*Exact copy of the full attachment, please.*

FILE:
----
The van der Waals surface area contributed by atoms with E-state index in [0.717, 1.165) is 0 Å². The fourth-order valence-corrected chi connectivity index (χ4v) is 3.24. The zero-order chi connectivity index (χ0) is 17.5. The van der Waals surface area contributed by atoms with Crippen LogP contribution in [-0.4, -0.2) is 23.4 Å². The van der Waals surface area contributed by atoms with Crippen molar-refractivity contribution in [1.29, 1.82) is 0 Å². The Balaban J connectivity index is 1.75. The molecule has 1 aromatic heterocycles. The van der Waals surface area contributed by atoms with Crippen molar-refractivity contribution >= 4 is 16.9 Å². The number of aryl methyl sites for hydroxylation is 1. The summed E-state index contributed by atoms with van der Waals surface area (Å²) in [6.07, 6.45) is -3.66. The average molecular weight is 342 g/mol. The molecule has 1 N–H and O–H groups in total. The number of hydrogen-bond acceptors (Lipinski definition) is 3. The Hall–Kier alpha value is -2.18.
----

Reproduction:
The van der Waals surface area contributed by atoms with E-state index in [0.717, 1.165) is 0 Å². The fourth-order valence-corrected chi connectivity index (χ4v) is 3.24. The zero-order chi connectivity index (χ0) is 17.5. The van der Waals surface area contributed by atoms with Crippen LogP contribution in [-0.4, -0.2) is 23.4 Å². The van der Waals surface area contributed by atoms with Crippen molar-refractivity contribution in [1.29, 1.82) is 0 Å². The Balaban J connectivity index is 1.75. The molecule has 1 aromatic heterocycles. The van der Waals surface area contributed by atoms with Crippen molar-refractivity contribution >= 4 is 16.9 Å². The number of aryl methyl sites for hydroxylation is 1. The summed E-state index contributed by atoms with van der Waals surface area (Å²) in [6.07, 6.45) is -3.66. The average molecular weight is 342 g/mol. The molecule has 1 N–H and O–H groups in total. The number of hydrogen-bond acceptors (Lipinski definition) is 3. The Hall–Kier alpha value is -2.18.